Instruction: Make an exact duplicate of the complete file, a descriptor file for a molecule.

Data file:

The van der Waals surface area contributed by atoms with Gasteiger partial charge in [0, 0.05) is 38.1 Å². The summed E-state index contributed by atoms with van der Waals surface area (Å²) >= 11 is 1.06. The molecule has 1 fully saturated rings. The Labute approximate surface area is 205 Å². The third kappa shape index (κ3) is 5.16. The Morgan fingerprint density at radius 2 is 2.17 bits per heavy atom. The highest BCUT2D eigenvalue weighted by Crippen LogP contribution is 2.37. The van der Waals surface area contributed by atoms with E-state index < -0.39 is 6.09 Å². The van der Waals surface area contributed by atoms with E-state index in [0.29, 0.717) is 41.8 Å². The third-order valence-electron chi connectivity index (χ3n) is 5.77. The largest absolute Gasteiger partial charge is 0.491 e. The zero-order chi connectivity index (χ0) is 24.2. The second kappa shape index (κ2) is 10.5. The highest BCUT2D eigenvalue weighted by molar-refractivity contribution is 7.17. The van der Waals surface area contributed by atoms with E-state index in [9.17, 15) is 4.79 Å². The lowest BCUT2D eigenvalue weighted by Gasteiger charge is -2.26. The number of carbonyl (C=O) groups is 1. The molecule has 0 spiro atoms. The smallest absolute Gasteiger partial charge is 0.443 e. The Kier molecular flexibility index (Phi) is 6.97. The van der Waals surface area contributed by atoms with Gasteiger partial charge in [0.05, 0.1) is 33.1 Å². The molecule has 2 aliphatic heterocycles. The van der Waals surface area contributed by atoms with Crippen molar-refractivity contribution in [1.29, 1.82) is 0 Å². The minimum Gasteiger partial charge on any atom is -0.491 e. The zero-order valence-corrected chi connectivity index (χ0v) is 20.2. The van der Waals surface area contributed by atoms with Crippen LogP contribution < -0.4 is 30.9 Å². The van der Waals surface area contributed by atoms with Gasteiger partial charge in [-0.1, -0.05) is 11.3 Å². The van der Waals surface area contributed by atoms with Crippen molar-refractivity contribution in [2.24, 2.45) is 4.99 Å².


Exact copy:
The van der Waals surface area contributed by atoms with Gasteiger partial charge in [0, 0.05) is 38.1 Å². The summed E-state index contributed by atoms with van der Waals surface area (Å²) >= 11 is 1.06. The molecule has 1 fully saturated rings. The Labute approximate surface area is 205 Å². The third kappa shape index (κ3) is 5.16. The Morgan fingerprint density at radius 2 is 2.17 bits per heavy atom. The highest BCUT2D eigenvalue weighted by Crippen LogP contribution is 2.37. The van der Waals surface area contributed by atoms with E-state index < -0.39 is 6.09 Å². The van der Waals surface area contributed by atoms with E-state index in [0.29, 0.717) is 41.8 Å². The third-order valence-electron chi connectivity index (χ3n) is 5.77. The largest absolute Gasteiger partial charge is 0.491 e. The zero-order chi connectivity index (χ0) is 24.2. The second kappa shape index (κ2) is 10.5. The highest BCUT2D eigenvalue weighted by molar-refractivity contribution is 7.17. The van der Waals surface area contributed by atoms with E-state index in [9.17, 15) is 4.79 Å². The lowest BCUT2D eigenvalue weighted by Gasteiger charge is -2.26. The number of carbonyl (C=O) groups is 1. The molecule has 0 spiro atoms. The smallest absolute Gasteiger partial charge is 0.443 e. The Kier molecular flexibility index (Phi) is 6.97. The van der Waals surface area contributed by atoms with Gasteiger partial charge in [0.05, 0.1) is 33.1 Å². The molecule has 2 aliphatic heterocycles. The van der Waals surface area contributed by atoms with Crippen molar-refractivity contribution in [1.29, 1.82) is 0 Å². The minimum Gasteiger partial charge on any atom is -0.491 e. The zero-order valence-corrected chi connectivity index (χ0v) is 20.2. The van der Waals surface area contributed by atoms with Crippen LogP contribution < -0.4 is 30.9 Å². The van der Waals surface area contributed by atoms with Gasteiger partial charge in [-0.1, -0.05) is 11.3 Å². The van der Waals surface area contributed by atoms with Crippen molar-refractivity contribution in [2.24, 2.45) is 4.99 Å².